Thu, Jul 19, 2018 - Page 13 News List

Begrudging service

Apathetic toward the military and averse to service, young Taiwanese question the idea of national defense as duty, complicating plans for an all-volunteer force

By Philip Tsien  /  Contributing reporter

In 2011, Taiwan introduced regulations to end conscription and move toward an all-volunteer force. Under those rules, males born after Jan. 1, 1994 need to receive just four months of training. An ROC Marine Corps drill instructor surnamed Chiu (邱) points to this shortened time frame when describing why so many recruits find their experience unproductive.

Chiu says that four months is an insufficient amount of time to properly train a soldier, forcing him to “focus on basics” such as marching procedure or facing movements. Small wonder that conscripts complain of chronic boredom, he says. “Who wants to practice standing at attention for hours on end?” Chiu asks.

For another drill instructor surnamed Chen (陳), there is little motivation to produce qualified soldiers.

“Why should we give these young men the newest technology or in-depth training when they will leave so soon? They wouldn’t absorb it, and it would be a waste,” Chen says.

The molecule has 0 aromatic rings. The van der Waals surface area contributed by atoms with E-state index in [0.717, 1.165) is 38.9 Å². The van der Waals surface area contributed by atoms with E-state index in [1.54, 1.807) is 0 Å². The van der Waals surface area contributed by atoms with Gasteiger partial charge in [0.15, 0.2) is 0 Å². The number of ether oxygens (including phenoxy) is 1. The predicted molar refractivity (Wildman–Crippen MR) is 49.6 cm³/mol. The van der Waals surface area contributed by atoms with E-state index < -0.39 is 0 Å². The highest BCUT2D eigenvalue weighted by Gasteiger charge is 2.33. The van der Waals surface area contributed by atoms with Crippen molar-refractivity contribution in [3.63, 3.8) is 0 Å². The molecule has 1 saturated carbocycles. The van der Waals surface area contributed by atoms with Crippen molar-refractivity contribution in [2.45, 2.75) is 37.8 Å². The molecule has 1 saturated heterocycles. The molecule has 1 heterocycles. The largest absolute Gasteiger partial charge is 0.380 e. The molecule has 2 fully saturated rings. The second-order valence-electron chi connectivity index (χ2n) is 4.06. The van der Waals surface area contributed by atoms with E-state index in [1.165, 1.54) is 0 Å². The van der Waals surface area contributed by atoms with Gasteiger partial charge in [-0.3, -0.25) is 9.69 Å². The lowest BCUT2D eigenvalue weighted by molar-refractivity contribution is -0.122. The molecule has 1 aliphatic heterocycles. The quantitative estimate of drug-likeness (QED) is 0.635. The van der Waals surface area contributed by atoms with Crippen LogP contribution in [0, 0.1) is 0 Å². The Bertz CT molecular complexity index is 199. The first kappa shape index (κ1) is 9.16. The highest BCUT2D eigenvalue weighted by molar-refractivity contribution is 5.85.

When asked for comment, a spokeswoman for the Ministry of National Defense declined to speak on the record.


Lauren Dickey, a researcher at King’s College London who focuses on cross-strait relations, says in an e-mail that a lack of respect for Taiwan’s armed forces will prove a major obstacle to the country’s ongoing transition to an all-volunteer force. If younger Taiwanese do not feel an urgency to fight for the freedoms they have, there is scant incentive to join the military, she says.

A report published early this year by the Control Yuan thrusts the problem into sharp relief. According to the report, by January of this year the military had enlisted 160,700 volunteers, 14,000 short of the estimated 175,000 troops required to adequately defend the country.

Dickey says that Taiwan’s defense strategy has focused largely on deterring adversaries by “increasing the costs of an attack.” A further decrease in the number of service members, however, would seriously curtail the country’s ability to do so.

Chen Kuo-ming (陳國銘), a military expert and editor-in-chief of Defence International magazine, says that maintaining the requisite number of soldiers has been a challenge since former President Ma Ying-jeou (馬英九) introduced plans to shift to an all-volunteer force. Unfortunately, Chen says, the issue has continued to beset the government under President Tsai Ing-wen (蔡英文), which has repeatedly postponed ending conscription due to poor recruitment figures.

“The present four-month training program makes it difficult to truly prepare conscripts for their duties,” Chen Kuo-ming says.

This makes completing the transition to an all-volunteer force ever more pressing, he says, adding that the government needs to demonstrate leadership in boosting public respect for the military and improving recruitment efforts.

Dickey agrees. Though the path to a sustainable all-volunteer force may not be straightforward, she says, one thing is clear:

“National defense has to matter to Taiwanese of all ages.”

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